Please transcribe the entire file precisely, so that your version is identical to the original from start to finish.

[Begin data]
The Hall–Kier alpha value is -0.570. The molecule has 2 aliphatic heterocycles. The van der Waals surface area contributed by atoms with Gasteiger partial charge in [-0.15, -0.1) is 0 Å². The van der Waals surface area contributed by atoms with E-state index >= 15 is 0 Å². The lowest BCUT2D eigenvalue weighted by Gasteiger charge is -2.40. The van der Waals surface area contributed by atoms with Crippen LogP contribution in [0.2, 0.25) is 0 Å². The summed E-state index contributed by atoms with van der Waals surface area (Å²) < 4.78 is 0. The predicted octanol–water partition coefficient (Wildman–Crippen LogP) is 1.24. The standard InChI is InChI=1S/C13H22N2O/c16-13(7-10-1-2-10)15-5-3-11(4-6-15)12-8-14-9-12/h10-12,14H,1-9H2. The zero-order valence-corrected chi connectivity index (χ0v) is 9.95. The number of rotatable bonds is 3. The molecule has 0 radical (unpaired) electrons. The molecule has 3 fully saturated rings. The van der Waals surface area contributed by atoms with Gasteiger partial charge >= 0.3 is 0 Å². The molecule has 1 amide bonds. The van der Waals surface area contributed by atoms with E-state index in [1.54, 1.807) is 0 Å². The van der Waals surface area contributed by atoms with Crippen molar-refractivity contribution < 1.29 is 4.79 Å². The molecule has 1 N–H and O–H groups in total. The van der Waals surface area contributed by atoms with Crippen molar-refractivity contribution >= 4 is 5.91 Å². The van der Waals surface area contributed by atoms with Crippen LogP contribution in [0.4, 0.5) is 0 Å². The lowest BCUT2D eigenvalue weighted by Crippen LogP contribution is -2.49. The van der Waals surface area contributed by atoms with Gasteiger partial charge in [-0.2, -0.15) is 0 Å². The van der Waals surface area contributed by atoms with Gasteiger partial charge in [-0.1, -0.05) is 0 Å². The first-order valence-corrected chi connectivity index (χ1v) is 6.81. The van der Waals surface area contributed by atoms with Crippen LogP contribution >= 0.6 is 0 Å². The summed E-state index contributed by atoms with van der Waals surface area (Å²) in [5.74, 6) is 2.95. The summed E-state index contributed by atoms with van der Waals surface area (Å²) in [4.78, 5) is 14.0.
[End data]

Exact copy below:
The Hall–Kier alpha value is -0.570. The molecule has 2 aliphatic heterocycles. The van der Waals surface area contributed by atoms with Gasteiger partial charge in [-0.15, -0.1) is 0 Å². The van der Waals surface area contributed by atoms with E-state index >= 15 is 0 Å². The lowest BCUT2D eigenvalue weighted by Gasteiger charge is -2.40. The van der Waals surface area contributed by atoms with Crippen LogP contribution in [0.2, 0.25) is 0 Å². The summed E-state index contributed by atoms with van der Waals surface area (Å²) < 4.78 is 0. The predicted octanol–water partition coefficient (Wildman–Crippen LogP) is 1.24. The standard InChI is InChI=1S/C13H22N2O/c16-13(7-10-1-2-10)15-5-3-11(4-6-15)12-8-14-9-12/h10-12,14H,1-9H2. The zero-order valence-corrected chi connectivity index (χ0v) is 9.95. The number of rotatable bonds is 3. The molecule has 0 radical (unpaired) electrons. The molecule has 3 fully saturated rings. The van der Waals surface area contributed by atoms with Gasteiger partial charge >= 0.3 is 0 Å². The molecule has 1 amide bonds. The van der Waals surface area contributed by atoms with E-state index in [1.54, 1.807) is 0 Å². The van der Waals surface area contributed by atoms with Crippen molar-refractivity contribution < 1.29 is 4.79 Å². The molecule has 1 N–H and O–H groups in total. The van der Waals surface area contributed by atoms with Crippen molar-refractivity contribution >= 4 is 5.91 Å². The van der Waals surface area contributed by atoms with Crippen LogP contribution in [0.4, 0.5) is 0 Å². The lowest BCUT2D eigenvalue weighted by Crippen LogP contribution is -2.49. The van der Waals surface area contributed by atoms with Gasteiger partial charge in [-0.2, -0.15) is 0 Å². The van der Waals surface area contributed by atoms with Gasteiger partial charge in [-0.1, -0.05) is 0 Å². The first-order valence-corrected chi connectivity index (χ1v) is 6.81. The van der Waals surface area contributed by atoms with Crippen LogP contribution >= 0.6 is 0 Å². The summed E-state index contributed by atoms with van der Waals surface area (Å²) in [5.74, 6) is 2.95. The summed E-state index contributed by atoms with van der Waals surface area (Å²) in [4.78, 5) is 14.0.